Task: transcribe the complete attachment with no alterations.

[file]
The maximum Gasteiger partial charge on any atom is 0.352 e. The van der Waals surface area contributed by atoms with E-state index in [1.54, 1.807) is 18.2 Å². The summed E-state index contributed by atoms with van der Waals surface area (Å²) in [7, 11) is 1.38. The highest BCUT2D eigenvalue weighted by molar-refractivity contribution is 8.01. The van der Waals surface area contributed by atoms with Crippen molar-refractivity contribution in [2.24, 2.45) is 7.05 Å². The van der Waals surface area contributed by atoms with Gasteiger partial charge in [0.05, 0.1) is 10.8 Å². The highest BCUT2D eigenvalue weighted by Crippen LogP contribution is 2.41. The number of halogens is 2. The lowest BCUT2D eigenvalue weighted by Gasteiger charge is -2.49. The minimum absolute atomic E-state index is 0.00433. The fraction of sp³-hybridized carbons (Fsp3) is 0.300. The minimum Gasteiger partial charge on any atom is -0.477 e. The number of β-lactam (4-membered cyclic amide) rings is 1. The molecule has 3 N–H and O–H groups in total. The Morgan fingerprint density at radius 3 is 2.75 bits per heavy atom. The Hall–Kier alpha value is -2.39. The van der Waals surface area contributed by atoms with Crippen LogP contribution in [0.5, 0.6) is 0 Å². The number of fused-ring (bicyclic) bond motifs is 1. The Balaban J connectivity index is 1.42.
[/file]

The maximum Gasteiger partial charge on any atom is 0.352 e. The van der Waals surface area contributed by atoms with E-state index in [1.54, 1.807) is 18.2 Å². The summed E-state index contributed by atoms with van der Waals surface area (Å²) in [7, 11) is 1.38. The highest BCUT2D eigenvalue weighted by molar-refractivity contribution is 8.01. The van der Waals surface area contributed by atoms with Crippen molar-refractivity contribution in [2.24, 2.45) is 7.05 Å². The van der Waals surface area contributed by atoms with Gasteiger partial charge in [0.05, 0.1) is 10.8 Å². The highest BCUT2D eigenvalue weighted by Crippen LogP contribution is 2.41. The number of halogens is 2. The lowest BCUT2D eigenvalue weighted by Gasteiger charge is -2.49. The minimum absolute atomic E-state index is 0.00433. The fraction of sp³-hybridized carbons (Fsp3) is 0.300. The minimum Gasteiger partial charge on any atom is -0.477 e. The number of β-lactam (4-membered cyclic amide) rings is 1. The molecule has 3 N–H and O–H groups in total. The Morgan fingerprint density at radius 3 is 2.75 bits per heavy atom. The Hall–Kier alpha value is -2.39. The van der Waals surface area contributed by atoms with Crippen LogP contribution in [0.5, 0.6) is 0 Å². The number of fused-ring (bicyclic) bond motifs is 1. The Balaban J connectivity index is 1.42.